Streaming Accounts for Nearly Two-Thirds of Music Revenue

According to a 2017 report from the Recording Industry Association of America, revenue for recorded music in the U.S. grew 16.5 percent last year to a retail value of $8.7 billion. “We‘re delighted by the progress so far,” explained RIAA CEO Cary Sherman, “but to put the numbers in context, these two years of growth only return the business to 60 percent of its peak size  —  about where it stood ten years ago  —  and that’s ignoring inflation.” Variety reports: “Like 2016, the boost came primarily from the rapid growth in paid music subscriptions to services like Spotify, Amazon, Apple Music, Tidal, Pandora and others, which grew by more than 50 percent.” Streaming represented nearly two-thirds of music revenue last year. Continue reading Streaming Accounts for Nearly Two-Thirds of Music Revenue

Report: Worldwide Piracy for TV and Music Increases in 2017

According to the latest figures from London-based piracy tracking firm MUSO, entertainment media piracy continues its ascent. Globally, consumers made more than 300 billion visits to piracy websites in 2017, up 1.6 percent from the previous year. Despite the popularity of legal streaming options such as Netflix and Spotify, MUSO found that the illegal streaming and downloading of television content and music increased last year, up 3.4 percent and 14.7 percent, respectively. However, movie piracy decreased by 2.3 percent. Continue reading Report: Worldwide Piracy for TV and Music Increases in 2017

Today’s Podcasts Are Finally Proving They Can Turn a Profit

Podcasts have the potential to be intimate, captivating and entertaining. The recent podcasting boom began in 2014 with “Serial,” a true crime drama that changed perceptions of how big podcasting could be. But it wasn’t profitable right away and took millions of downloads over time to get there. The question became: could podcasts similar to “Serial” be replicated on a commercial basis? It seems that they now have the potential. For example, news sources such as The New York Times and Vox are proving that there can be big money in daily news podcasting.

Continue reading Today’s Podcasts Are Finally Proving They Can Turn a Profit

Netflix Creates Apps for Production, Doubles Down on Mobile

With a team of 30 to 35 people, Netflix is creating apps to streamline parts of the production process, such as crew management, scheduling and budgeting. One app, dubbed Move, has been in beta with a few Netflix productions since November. Move, which was built as a progressive web app, replaces all the paperwork related to scheduling shoot days and distributing the script, sending email and SMS to notify the crew of any schedule changes. It was first tested on the second season of “Glow,” and since used on 10 different shoots. Continue reading Netflix Creates Apps for Production, Doubles Down on Mobile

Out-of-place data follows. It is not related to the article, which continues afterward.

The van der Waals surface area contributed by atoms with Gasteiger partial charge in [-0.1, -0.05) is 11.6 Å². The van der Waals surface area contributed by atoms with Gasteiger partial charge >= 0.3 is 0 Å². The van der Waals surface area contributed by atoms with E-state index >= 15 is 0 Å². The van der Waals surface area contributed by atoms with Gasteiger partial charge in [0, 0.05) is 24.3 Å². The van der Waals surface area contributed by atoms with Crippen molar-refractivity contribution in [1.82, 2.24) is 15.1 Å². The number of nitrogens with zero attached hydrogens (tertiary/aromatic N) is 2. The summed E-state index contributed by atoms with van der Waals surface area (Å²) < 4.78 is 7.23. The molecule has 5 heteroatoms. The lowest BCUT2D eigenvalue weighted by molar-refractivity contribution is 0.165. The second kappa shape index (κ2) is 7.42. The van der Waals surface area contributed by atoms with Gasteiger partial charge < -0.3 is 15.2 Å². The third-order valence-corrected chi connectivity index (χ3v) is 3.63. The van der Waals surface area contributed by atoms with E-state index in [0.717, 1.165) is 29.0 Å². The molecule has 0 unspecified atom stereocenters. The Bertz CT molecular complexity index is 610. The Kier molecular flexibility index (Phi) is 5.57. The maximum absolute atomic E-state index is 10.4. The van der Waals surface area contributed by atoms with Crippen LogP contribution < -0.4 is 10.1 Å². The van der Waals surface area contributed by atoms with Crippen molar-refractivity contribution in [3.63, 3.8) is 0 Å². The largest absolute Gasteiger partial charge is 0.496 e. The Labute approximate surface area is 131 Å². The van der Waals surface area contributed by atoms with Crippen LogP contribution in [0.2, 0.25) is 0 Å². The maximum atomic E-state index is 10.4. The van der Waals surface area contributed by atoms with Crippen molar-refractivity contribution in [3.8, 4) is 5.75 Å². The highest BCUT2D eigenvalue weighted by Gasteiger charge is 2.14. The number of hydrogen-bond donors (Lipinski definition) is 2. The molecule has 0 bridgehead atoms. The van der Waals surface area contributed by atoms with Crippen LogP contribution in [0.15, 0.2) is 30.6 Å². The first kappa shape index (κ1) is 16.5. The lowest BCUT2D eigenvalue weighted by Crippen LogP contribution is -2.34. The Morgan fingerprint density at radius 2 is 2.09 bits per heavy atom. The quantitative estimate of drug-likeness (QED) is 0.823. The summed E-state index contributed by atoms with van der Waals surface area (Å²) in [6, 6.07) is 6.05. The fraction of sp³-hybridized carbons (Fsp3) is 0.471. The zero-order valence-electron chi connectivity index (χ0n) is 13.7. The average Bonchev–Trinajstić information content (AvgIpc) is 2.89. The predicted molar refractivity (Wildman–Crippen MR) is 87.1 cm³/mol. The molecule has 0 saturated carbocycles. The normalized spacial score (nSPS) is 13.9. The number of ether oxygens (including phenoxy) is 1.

Studios, Streaming Services Take on TickBox in Copyright Suit

In October, MPAA member studios 20th Century Fox, Columbia, Disney, Paramount, Universal and Warner Bros. teamed with streaming services Amazon and Netflix to sue TickBox TV over copyright infringement. Yesterday in California, U.S. District Judge Michael Fitzgerald sided with the studios and streamers by issuing “a preliminary injunction against the streaming device manufacturer to pause further potential infringement while the litigation plays out,” explains The Hollywood Reporter. “TickBox argues it only offers hardware, on which users can ‘voluntarily install legitimate or illegitimate software,’ and that access to the infringing content came from downloadable ‘themes’ that it didn’t create.” Continue reading Studios, Streaming Services Take on TickBox in Copyright Suit

Snapchat Debuts Stories Shared via Web to Spur User Growth

Snap has just made a radical change to how users can share their stories, in a move to expand its reach. Now, even people who haven’t downloaded the app will be able to access content via a link. Anyone with an official account, like celebrities, will be able to share stories, hosting the content on Snapchat.com. People without official accounts who submit content publicly to a group video will also be able to share their content. With this change, videos on Snap will be seen by more people, which could increase downloads. Continue reading Snapchat Debuts Stories Shared via Web to Spur User Growth

CES: Qobuz High-Res Music Service to Launch in U.S. in 2018

In mid-2018, Qobuz, a European online music streaming and downloading service, will be available in the U.S. The company, which claims it is “the highest resolution music streaming service in the world,” offers 40-million music tracks, among them one million high-resolution tracks. The service is compatible with Mac, iOS, Android and Windows operating systems. Qobuz also produces original editorial content including album reviews, bios, introductions to discographies and exclusive photos, art and videos. The company will showcase its service at CES in Las Vegas next week. Continue reading CES: Qobuz High-Res Music Service to Launch in U.S. in 2018

Netflix Survey Shows Erosion Between Private, Public Viewing